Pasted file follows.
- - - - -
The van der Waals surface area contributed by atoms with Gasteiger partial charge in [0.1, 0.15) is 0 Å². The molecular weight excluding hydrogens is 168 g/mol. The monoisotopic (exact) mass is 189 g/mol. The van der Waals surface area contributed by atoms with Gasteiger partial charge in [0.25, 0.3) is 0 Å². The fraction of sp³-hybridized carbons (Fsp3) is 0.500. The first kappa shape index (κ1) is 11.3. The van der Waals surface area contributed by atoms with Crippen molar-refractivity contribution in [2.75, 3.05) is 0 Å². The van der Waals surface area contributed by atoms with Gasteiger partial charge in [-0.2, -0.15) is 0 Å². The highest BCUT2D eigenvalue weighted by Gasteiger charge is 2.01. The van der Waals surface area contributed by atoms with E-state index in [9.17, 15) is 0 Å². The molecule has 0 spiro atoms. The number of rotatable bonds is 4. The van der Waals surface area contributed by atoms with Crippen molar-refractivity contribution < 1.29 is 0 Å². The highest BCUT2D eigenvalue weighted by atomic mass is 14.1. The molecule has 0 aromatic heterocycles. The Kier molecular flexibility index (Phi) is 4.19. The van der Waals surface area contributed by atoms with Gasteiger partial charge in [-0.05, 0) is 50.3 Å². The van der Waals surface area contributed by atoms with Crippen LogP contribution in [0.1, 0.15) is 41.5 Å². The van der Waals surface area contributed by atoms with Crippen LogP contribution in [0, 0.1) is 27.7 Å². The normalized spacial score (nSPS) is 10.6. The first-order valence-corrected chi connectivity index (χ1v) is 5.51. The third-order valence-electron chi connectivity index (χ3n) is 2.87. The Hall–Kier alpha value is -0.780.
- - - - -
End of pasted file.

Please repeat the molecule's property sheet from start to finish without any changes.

The van der Waals surface area contributed by atoms with Gasteiger partial charge in [0.1, 0.15) is 0 Å². The molecular weight excluding hydrogens is 168 g/mol. The monoisotopic (exact) mass is 189 g/mol. The van der Waals surface area contributed by atoms with Gasteiger partial charge in [0.25, 0.3) is 0 Å². The fraction of sp³-hybridized carbons (Fsp3) is 0.500. The first kappa shape index (κ1) is 11.3. The van der Waals surface area contributed by atoms with Crippen molar-refractivity contribution in [2.75, 3.05) is 0 Å². The van der Waals surface area contributed by atoms with Gasteiger partial charge in [-0.2, -0.15) is 0 Å². The highest BCUT2D eigenvalue weighted by Gasteiger charge is 2.01. The van der Waals surface area contributed by atoms with E-state index in [9.17, 15) is 0 Å². The molecule has 0 spiro atoms. The number of rotatable bonds is 4. The van der Waals surface area contributed by atoms with Crippen molar-refractivity contribution < 1.29 is 0 Å². The highest BCUT2D eigenvalue weighted by atomic mass is 14.1. The molecule has 0 aromatic heterocycles. The Kier molecular flexibility index (Phi) is 4.19. The van der Waals surface area contributed by atoms with Gasteiger partial charge in [-0.05, 0) is 50.3 Å². The van der Waals surface area contributed by atoms with Crippen LogP contribution in [0.1, 0.15) is 41.5 Å². The van der Waals surface area contributed by atoms with Crippen LogP contribution in [0, 0.1) is 27.7 Å². The normalized spacial score (nSPS) is 10.6. The first-order valence-corrected chi connectivity index (χ1v) is 5.51. The third-order valence-electron chi connectivity index (χ3n) is 2.87. The Hall–Kier alpha value is -0.780.